This is a fairly simple and quick recipe, pureed beetroot makes up 50% of the ingredients. To make it you just need to steam a large beetroot or you can use a raw one, but I found that cooking a bit makes a smoother dough.

To form the beet crackers the sorghum flour and arrowroot powder will provide, texture and body, flax seeds have a binding role and the oil helps them crisp up in the oven.

How To make beet crackers

To make the dough, ground the flax seeds first, then add the beets and a little water and blend until you get a smooth paste. Then add the rest of ingredients and mix until combined.

The dough should be fairly smooth, soft and a little sticky. Let it rest for 10-15 minutes so the flours and seeds could expand and absorb the moisture.

Roll it out between two pieces of parchment paper. The layer should be about 1/16 inch (or 1.5-2 mm) thick. Rolling the dough thinly will ensure that your beet crackers are crispy. If your crackers are too thick, they’ll be just as flavorful but will have less snap.

savory crackers made with red beets
Perfect thickness, with oil added (see recipe) – crispy and crunchy!

The baking time may vary depending on the oven and thickness of the crackers, but it should be about 25 minutes total.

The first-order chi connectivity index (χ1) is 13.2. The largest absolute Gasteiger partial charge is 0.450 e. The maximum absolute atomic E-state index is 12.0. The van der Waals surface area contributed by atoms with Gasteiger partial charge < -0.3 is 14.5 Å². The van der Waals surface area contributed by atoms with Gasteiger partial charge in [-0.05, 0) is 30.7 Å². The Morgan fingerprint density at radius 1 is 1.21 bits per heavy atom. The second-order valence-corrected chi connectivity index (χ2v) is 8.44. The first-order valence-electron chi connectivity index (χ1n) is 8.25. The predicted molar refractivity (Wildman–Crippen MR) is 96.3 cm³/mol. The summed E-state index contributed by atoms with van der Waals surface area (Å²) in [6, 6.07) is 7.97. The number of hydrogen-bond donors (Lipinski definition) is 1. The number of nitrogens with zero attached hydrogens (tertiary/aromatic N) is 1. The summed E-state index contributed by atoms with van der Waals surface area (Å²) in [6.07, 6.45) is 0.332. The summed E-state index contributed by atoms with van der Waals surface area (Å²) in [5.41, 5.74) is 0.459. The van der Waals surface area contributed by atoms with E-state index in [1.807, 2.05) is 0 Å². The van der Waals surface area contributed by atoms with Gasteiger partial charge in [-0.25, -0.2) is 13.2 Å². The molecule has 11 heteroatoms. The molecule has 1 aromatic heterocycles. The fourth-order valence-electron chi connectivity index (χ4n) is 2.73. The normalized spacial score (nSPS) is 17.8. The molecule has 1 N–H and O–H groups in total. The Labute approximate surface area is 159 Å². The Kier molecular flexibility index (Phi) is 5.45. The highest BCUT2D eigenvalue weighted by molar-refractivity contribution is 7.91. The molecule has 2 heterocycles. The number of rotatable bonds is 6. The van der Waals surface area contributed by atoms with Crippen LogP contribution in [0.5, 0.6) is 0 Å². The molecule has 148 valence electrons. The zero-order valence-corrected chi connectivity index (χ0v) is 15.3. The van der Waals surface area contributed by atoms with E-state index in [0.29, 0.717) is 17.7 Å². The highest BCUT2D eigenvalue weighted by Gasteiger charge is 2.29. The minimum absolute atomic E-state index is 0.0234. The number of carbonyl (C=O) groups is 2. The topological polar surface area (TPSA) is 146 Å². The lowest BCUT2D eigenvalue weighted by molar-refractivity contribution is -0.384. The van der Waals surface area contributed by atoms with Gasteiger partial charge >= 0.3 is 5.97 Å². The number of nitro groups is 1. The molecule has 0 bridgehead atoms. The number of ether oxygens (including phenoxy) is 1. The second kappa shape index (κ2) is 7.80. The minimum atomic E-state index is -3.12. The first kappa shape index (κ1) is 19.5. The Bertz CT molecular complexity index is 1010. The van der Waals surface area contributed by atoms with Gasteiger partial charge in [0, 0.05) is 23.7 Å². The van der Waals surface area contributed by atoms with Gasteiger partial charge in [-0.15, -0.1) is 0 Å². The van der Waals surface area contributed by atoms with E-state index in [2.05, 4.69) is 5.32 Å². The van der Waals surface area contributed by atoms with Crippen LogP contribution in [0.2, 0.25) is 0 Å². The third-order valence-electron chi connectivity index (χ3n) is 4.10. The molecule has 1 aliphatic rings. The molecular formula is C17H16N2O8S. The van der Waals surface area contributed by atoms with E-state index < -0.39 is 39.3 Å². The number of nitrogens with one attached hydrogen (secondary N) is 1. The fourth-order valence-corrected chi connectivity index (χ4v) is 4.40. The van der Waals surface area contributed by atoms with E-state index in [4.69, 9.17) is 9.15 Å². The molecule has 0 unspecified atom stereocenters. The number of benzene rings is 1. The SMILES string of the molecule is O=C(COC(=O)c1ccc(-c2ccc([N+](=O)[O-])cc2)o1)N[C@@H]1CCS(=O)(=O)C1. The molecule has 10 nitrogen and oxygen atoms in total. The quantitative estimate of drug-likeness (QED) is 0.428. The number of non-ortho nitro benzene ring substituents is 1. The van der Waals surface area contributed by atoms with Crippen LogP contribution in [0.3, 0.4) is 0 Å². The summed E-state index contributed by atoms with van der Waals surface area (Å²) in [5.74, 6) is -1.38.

I prefer to cut my beet crackers after 5 minutes in the oven otherwise it’s really messy. The heat really firms up the crackers a bit, so they’re not too sticky and not too hard to brake either.

Video: How To Make Beetroot Crackers

How Do They Taste Like?

With only one small beet in the entire batch of crackers, you don’t really taste them, so even if you’re not fond of beets and you just like the color, this is just the recipe for you. They taste pretty much like regular flour crackers.

Enjoy them plain or with your favorite spread, mashed avocado, hummus or anything else you like.

 vegan gluten free beet crackers
Beet Crackers served with roasted red pepper humus

More Homemade Gluten Free Dairy Free Crackers Recipes

Enjoy these beet crackers and please leave me a comment and star rating if you make them.

I would love to hear your thoughts! Your feedback is super helpful for me and readers. Thank you!

More Beet Recipes To Try

beetroot or beet crackers with seeds veggie crackers
Print Recipe

Beet Crackers With Flax Seeds (Vegan Gluten Free)

Savory beet crackers recipe made with beet puree, flax seeds and other healthy wholesome ingredients. These vegan gluten free veggie crackers make a tasty / dairy free gluten free snack for kids school lunch or after school snack, great on the go or as party finger food and appetizer. This beet crackers recipe is perfect for when you want a crunchy snack while on a gluten free, dairy free, vegan or clean eating diet.